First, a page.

In May 2014, the FASB published ASU 2014-09 Topic 606: Revenue from Contracts with Customers, which supersedes (i) revenue recognition requirements in Topic 605 and most related industry-specific guidance, and (ii) cost guidance included in Subtopic 605-35, Revenue Recognition—Construction-Type and Production-Type Contracts, and amends existing requirements for recognition of a gain/loss on the transfer of nonfinancial assets that are not in a contract with a customer (for example, assets within the scope of Topic 360, Property, Plant, and Equipment, and intangible assets within the scope of Topic 350, Intangibles—Goodwill and Other) to be consistent with the new requirements. In August 2015, the FASB published ASU 2015-14 Topic 606 which effectively postponed the effective adoption requirement by one year such that the standard is effective for years beginning after December 15, 2017 including interim periods with those years. Early adoption is permitted only for those annual reporting periods beginning on or after December 15, 2016. The Company continues to evaluate the impact of this accounting standard. The impact of adoption of the standard has not yet been determined.
In June 2014, the FASB published ASU 2014-12 Topic 718: Compensation – Stock Compensation. The standard is amended to require that a performance target that affects vesting and that could be achieved after the requisite service period be treated as a performance condition. The standard is effective for all entities for years, and interim periods within those years, beginning after December 15, 2015. The Company continues to evaluate the impact of this accounting standard. The impact of adoption of the standard has not yet been determined.
In August 2014, the FASB published ASU 2014-15 Topics 205-40: Presentation of Financial Statements – Going Concern. The standard provides guidance about management’s responsibility to evaluate whether there is substantial doubt about an entity’s ability to continue as a going concern or to provide related footnote disclosures. Effective for years ending after December 15, 2016 and for years and interim periods thereafter. The Company continues to evaluate the impact of this accounting standard. The impact of adoption of the standard has not yet been determined.
In April 2015, the FASB published ASU 2015-03 Topics 835-30: Presentation of Debt Issuance Costs. The standard provides guidance about simplifying the presentation of debt issuance costs. Under this ASU, an entity presents such costs in the balance sheet as a direct deduction from the related debt liability rather than as an asset. Amortization of the costs is reported as interest expense. Effective for fiscal years and interim periods within those fiscal years, beginning after December 15, 2015. The Company continues to evaluate the impact of this accounting standard. The impact of adoption of the standard has not yet been determined.
In April 2015, the FASB published ASU 2015-04: Retirement Benefits (Topic 715). The amendments intend to reduce complexity by providing a practical expedient that permits the entity to measure defined benefit plan assets and obligations using the month-end that is closest to the entity’s fiscal year-end and apply that practical expedient consistently from year to year. The amendments in this Update are effective for public business entities for financial statements issued for fiscal years beginning after December 15, 2015, and interim periods within those fiscal years. Earlier application is permitted. The Company continues to evaluate the impact of this accounting standard. The impact of adoption of the standard has not yet been determined.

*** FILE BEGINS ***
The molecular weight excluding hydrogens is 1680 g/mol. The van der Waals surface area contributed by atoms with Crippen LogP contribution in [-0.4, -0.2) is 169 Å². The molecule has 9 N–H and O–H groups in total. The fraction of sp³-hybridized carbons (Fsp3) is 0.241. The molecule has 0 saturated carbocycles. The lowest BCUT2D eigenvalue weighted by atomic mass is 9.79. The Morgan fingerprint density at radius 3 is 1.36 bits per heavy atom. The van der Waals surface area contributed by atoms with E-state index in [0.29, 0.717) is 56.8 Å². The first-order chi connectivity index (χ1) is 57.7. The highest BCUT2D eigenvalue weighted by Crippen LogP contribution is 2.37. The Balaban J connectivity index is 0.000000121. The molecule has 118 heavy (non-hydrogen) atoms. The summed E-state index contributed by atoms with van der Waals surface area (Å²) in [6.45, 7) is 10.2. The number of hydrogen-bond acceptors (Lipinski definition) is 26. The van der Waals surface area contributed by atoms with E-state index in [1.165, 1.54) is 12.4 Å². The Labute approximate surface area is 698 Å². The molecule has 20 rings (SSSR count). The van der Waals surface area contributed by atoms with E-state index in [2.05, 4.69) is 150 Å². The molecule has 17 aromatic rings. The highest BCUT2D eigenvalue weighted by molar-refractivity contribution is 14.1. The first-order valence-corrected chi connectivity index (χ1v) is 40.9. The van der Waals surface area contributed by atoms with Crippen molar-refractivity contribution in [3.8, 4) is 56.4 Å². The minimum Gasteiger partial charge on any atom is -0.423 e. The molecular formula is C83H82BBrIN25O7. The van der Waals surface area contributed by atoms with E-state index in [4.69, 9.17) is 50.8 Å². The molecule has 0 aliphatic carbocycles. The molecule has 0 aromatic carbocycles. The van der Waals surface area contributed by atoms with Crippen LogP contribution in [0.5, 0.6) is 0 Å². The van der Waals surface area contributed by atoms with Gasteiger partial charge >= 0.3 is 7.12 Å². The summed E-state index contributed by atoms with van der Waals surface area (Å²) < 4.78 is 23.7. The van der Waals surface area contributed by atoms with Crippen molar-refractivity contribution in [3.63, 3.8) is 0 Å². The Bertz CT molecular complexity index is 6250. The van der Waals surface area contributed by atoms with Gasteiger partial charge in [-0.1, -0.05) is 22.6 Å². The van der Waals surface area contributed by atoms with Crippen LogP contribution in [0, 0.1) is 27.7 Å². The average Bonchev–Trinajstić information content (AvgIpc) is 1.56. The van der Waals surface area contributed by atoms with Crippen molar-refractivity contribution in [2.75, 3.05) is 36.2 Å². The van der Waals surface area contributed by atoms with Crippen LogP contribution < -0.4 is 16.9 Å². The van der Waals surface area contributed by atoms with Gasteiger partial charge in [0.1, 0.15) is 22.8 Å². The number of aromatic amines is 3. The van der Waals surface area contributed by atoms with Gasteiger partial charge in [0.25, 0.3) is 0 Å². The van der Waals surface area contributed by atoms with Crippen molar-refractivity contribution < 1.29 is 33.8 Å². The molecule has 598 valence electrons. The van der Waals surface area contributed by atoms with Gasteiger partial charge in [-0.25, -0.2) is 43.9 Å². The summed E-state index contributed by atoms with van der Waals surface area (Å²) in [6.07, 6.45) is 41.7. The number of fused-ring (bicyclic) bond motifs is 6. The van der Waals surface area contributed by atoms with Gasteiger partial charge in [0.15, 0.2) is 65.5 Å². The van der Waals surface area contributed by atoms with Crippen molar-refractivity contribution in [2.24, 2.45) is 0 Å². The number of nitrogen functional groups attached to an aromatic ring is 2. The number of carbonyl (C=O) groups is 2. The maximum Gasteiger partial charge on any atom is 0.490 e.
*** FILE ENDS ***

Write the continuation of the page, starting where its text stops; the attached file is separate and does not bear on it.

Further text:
In July 2015, the FASB published ASU 2015-11: Simplifying the Measurement of Inventory (Topic 330). The amendments in this Update more closely align the measurement of inventory in GAAP with the measurement of inventory in International Financial Reporting Standards (IFRS). The Board has amended some of the other guidance in Topic 330 to more clearly articulate the requirements for the measurement and disclosure of inventory. However, the Board does not intend for those clarifications to result in any changes in practice. Other than the change in the subsequent measurement guidance from the lower of cost or market to the lower of cost and net realizable value for inventory within the scope of this Update, there are no other substantive changes to the guidance on measurement of inventory. For public business entities, the amendments in this Update are effective for fiscal years beginning after December 15, 2016, including interim periods within those fiscal years. Early adoption is permitted, including adoption in an interim period. All other amendments will be effective upon the issuance of this Update. The impact of adoption of the standard has not yet been determined.
In November 2015, the FASB published ASU 2015-17: Income Taxes (Topic 740). The amendment requires that deferred tax assets and liabilities be classified as noncurrent in a classified statement of financial position. The amendments in this Update are effective for public business entities for financial statements issued for fiscal years beginning after December 15, 2016, and interim periods within those fiscal years. The Company continues to evaluate the impact of this accounting standard.
In February 2016, the FASB published ASU 2016-02: Leases (Topic 842). The amendment proposes that all lessees should recognize the assets and liabilities that arise from leases. Elections may be available for those leases with terms of 12 months or less. The amendment still retains the distinction between finance leases and operating leases. The amendments in this ASU are effective for public business entities for financial statements issued for fiscal years beginning after December 15, 2018, and interim periods within those fiscal years. The impact of adoption of the standard has not yet been determined.
The entire disclosure for all significant accounting policies of the reporting entity.
Reference 1: http://www.xbrl.org/2003/role/presentationRef